The success of the UK Independence Party in last week's European elections has attracted a lot of media attention in the UK, but less attention has been devoted to the results on a European level as a whole. At European level, the centre-right EPP took the largest share of the seats ahead of the Socialist Group, the Liberals and the Greens.
Although some Member States bucked the trend by backing leftwing parties, the headline gains in the European elections went to nationalist and anti-EU parties who had massive success in Britain, Denmark and France, and generally made gains across Europe. However, despite the gains, it remains to be seen whether those parties can and will work together to influence new legislation at the EU level or merely use their position to seek to influence politics at a national level.
With the conclusion of the election of MEPs, the decision process as to who will be the new President of the European Commission begins. EPP's candidate for the European Commission President is Jean-Claude Juncker, former Prime Minister of Luxembourg. As the candidate for the party who gained the most seats in the European Parliament, Juncker would seem like the obvious choice for the job as whoever becomes President will need to be able to rely upon a large majority in the European Parliament in order to be able to push through difficult legislation.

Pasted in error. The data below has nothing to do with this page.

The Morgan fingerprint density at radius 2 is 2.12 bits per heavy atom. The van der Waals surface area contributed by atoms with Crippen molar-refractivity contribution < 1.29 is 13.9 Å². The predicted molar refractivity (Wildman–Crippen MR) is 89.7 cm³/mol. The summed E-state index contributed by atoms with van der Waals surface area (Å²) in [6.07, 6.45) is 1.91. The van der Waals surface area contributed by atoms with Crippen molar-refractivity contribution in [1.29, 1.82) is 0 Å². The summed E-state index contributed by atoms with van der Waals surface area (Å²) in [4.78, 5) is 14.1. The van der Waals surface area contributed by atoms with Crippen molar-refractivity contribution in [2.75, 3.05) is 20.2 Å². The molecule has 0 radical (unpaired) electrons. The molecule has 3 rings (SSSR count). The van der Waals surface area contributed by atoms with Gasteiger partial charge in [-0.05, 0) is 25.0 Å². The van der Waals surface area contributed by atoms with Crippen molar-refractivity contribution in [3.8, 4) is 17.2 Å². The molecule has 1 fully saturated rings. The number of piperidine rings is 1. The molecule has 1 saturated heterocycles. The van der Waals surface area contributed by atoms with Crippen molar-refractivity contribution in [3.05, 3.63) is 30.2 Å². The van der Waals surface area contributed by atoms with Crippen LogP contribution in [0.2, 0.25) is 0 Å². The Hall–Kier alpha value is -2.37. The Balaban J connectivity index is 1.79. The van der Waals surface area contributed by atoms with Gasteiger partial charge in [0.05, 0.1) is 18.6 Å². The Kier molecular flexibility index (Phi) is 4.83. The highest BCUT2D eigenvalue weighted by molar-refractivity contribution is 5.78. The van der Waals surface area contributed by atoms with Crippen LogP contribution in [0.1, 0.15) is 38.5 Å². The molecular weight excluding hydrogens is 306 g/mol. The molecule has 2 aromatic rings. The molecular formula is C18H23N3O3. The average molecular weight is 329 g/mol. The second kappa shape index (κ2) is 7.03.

However, tensions within the party mean that a successful bid for the Presidency from Juncker is far from a foregone conclusion. He is said to have faced opposition at a recent meeting of EPP leaders from the Prime Ministers of Sweden and Hungary and even Angela Merkel (who proposed Juncker as President for the European Commission) has been circumspect in her public statements, referring to treaty obligations conferred by the Treaty of Lisbon (amending the Treaty on European Union) which require the heads of state and government to agree on a candidate by a 'qualified majority'. There is no obligation in the Treaty to pick the candidate chosen by the winning party, but the nomination of a candidate should take into account the results of the European election.
A single name is unlikely to be decided upon for a number of weeks and even when a candidate has been agreed, the Commission as a whole will require approval from the new Parliament and so it's unlikely that a final position will be settled before October at the earliest.
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